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Vincent Lecavalier signs five-year deal with Flyers

In this Jan. 27, 2013 file photo, Tampa Bay Lightning center Vincent Lecavalier looks toward the action during the second period of an NHL hockey game against the Philadelphia Flyers in Tampa, Fla. The Philadelphia Flyers announced on Tuesday that they had signed Lecavalier to a five-year contract. (AP Photo/Chris O'Meara, File)

Chris O'Meara/The Associated Press

Try this exercise before rushing to judgment on the $22.5-million (U.S.) the Philadelphia Flyers paid to sign Vincent Lecavalier to a five-year contract Wednesday – which, admittedly, seemed like an odd NHL marriage at first blush:

What is the actual value of a No. 2 centre, with Lecavalier's size (6 foot 4, 208 pounds) and pedigree, on the open market?

And just for a moment, forget Philadelphia's salary-cap issues, or its inability to land a starting goaltender beyond Steve Mason.

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If you were evaluating the transaction strictly as a hockey deal, you'd have to say it was a defensible acquisition for a team that believes it has to bounce right back into the NHL's elite after a miserable season in which it missed the playoffs.

The Flyers had a need for a second, scoring centre to play behind Claude Giroux and the acquisition cost was zero – no players, no draft choices, just another plunge into owner Ed Snider's wallet.

So a $4.5-million annual salary for a player who became available as a free agent after the Tampa Bay Lightning bought him out last week, is not an outrageous price to pay.

All you need to consider is Tampa did not want to let Lecavalier go in the first place, and tried all kinds of sneaky cap-circumventing manoeuvrings the NHL wouldn't allow before reluctantly parting ways with him. Lecavalier became one more victim of a new collective agreement that penalized the crazy, long-term contracts that came into vogue between work stoppages.

Once Lecavalier hit the open market, however, virtually half the teams in the NHL lined up to make an offer. This was an unprecedented stampede for his playing rights and represented a strong indication of his value around the league.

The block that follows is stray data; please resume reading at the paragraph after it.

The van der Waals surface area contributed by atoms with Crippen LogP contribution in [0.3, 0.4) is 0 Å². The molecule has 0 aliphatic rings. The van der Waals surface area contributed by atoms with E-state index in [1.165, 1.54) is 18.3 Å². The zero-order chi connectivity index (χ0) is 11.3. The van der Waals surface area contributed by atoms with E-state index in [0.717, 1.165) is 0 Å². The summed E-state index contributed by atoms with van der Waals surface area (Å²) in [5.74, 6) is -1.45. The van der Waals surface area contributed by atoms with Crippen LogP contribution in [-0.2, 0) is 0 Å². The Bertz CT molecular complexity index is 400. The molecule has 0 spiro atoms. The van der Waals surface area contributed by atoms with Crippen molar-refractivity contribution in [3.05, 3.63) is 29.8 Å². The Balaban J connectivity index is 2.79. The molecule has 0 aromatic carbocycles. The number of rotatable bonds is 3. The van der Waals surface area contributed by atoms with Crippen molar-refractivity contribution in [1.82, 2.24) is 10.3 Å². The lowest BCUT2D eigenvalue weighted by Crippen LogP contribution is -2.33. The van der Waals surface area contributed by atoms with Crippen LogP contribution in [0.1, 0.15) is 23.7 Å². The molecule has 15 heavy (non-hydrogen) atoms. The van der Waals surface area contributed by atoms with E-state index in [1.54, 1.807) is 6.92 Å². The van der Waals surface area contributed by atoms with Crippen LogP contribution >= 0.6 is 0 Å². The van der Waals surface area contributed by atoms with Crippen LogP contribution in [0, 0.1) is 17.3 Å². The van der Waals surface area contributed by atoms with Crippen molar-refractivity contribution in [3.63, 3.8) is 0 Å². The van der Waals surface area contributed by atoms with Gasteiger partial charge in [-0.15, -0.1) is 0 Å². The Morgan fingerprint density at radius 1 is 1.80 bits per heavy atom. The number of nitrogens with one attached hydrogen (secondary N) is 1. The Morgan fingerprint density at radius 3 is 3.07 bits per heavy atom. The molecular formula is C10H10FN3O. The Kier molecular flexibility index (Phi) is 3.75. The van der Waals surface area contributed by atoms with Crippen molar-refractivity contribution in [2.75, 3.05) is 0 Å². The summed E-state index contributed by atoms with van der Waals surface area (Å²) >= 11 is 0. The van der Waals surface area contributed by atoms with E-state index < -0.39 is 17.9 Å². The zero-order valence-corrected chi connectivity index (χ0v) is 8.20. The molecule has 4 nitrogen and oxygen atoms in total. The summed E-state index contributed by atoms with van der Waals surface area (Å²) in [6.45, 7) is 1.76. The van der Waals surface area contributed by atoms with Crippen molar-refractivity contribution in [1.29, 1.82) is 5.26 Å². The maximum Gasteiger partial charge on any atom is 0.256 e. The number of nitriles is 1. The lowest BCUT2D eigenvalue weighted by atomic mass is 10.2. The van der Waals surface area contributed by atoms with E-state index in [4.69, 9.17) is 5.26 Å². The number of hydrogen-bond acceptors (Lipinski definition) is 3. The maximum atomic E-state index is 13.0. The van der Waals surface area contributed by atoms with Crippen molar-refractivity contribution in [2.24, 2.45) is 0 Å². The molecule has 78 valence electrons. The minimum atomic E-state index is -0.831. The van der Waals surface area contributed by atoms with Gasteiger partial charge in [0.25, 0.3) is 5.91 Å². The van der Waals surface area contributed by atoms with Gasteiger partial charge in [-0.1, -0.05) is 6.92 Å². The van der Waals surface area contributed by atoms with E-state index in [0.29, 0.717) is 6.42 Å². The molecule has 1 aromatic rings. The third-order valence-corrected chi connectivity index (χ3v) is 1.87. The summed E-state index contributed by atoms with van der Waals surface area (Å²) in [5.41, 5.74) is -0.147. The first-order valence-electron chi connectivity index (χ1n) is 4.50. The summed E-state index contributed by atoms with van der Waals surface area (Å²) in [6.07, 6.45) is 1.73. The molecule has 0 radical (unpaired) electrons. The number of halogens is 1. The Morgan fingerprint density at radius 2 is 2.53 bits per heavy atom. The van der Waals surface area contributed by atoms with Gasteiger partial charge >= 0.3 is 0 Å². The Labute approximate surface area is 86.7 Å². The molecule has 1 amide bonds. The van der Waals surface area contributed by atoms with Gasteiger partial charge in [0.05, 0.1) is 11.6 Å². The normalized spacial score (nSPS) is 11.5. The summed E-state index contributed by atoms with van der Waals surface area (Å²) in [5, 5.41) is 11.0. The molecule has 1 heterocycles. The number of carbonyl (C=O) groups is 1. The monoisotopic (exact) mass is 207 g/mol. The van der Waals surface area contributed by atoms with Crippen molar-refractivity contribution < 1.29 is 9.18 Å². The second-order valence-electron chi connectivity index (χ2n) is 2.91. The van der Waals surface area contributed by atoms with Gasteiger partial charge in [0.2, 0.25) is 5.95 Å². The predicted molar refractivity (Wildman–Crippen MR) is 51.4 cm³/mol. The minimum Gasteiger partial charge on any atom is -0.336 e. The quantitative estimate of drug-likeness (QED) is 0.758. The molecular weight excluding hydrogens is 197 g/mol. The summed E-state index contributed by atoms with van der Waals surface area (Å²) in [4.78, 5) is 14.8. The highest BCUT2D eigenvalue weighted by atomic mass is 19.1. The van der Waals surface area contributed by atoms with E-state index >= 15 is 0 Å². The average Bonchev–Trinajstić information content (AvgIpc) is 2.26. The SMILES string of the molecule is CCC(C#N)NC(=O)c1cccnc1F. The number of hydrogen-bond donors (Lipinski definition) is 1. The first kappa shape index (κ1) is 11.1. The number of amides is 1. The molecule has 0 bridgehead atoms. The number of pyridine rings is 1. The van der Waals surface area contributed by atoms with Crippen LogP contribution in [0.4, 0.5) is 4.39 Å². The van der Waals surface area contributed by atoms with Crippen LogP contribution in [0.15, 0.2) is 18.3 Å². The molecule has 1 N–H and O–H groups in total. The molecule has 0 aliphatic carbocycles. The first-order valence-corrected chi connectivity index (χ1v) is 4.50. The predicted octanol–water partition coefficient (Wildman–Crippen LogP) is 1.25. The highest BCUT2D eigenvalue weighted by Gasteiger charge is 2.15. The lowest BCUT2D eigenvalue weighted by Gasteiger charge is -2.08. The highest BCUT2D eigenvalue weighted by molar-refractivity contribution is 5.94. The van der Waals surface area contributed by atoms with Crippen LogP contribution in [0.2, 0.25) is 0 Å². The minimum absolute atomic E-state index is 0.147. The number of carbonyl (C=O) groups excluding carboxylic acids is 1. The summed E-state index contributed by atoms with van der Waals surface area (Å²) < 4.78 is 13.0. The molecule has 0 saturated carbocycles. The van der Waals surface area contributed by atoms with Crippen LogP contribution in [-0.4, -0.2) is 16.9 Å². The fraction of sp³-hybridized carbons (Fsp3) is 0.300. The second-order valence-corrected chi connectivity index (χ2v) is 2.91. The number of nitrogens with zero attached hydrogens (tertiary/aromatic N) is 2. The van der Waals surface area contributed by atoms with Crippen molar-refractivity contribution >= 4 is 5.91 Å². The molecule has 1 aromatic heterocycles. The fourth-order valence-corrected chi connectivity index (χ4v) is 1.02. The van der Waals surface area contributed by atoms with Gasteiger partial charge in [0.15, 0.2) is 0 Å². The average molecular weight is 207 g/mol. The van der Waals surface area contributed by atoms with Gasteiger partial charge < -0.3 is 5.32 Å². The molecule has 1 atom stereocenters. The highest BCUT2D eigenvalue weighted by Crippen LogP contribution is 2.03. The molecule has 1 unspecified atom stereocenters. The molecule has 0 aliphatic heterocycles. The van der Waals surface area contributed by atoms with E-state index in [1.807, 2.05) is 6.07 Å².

Philadelphia, of course, rarely gets outbid when it comes to free-agent acquisitions – and the prevailing theme, throughout the Paul Holmgren regime as general manager, is they'll eventually find a way to make the cap numbers work. The priority is to stockpile talent, sometimes in bizarre and unusual ways.

Thus far this off-season, the Flyers have subtracted goaltender Ilya Bryzgalov and forward Daniel Brière for salary-cap reasons, but added a scoring defenceman in Mark Streit.

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Lecavalier provides additional depth down the middle and gives both of their youngsters in the middle – Brayden Schenn and Sean Couturier – time to develop. If, over time, the Flyers need to shift Lecavalier to the wing, they can do that, too. And if his play starts to drop off by the time he's 37 or so, they'll just eat another contract, same as always.

For years in Tampa, whenever former head coach John Tortorella wanted to spice up the attack, he put Lecavalier, Martin St. Louis and Brad Richards together on the ice – and it usually produced something worthwhile. The Flyers learned that the hard way in 2004 – Tampa eliminated them in the conference final en route to a Stanley Cup championship, with Lecavalier playing a significant role.

Once Philadelphia places defenceman Chris Pronger (postconcussion syndrome) on long-term injury reserve and moves out one additional defencemen – Braydon Coburn's name came up a lot this weekend in trade talks with the Edmonton Oilers – they will be cap compliant for next year.

The expectation is the cap will jump significantly the season after next because of new revenues coming on stream – and Snider never refuses when his GM comes asking for a few extra dollars to spend.

The chief complaint in Philadelphia is no amount of scoring talent will matter unless it gets the goaltending situation squared away. But that is something that can be addressed separately and apart from this transaction, which involved landing a player that, privately, a lot of NHL people believe can still add value, even as his scoring numbers have fallen off in recent years.

Can that many teams be wrong in their evaluations? Presumably, we'll find out soon enough.

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About the Author

Eric was the winner of the Hockey Hall Of Fame's Elmer Ferguson award for "distinguished contributions to hockey writing" in 2001. A graduate of the University of Western Ontario's grad school of journalism, he began covering hockey in 1978 and after spending 20 years covering the NHL and the Calgary Flames, joined The Globe in 2000. More

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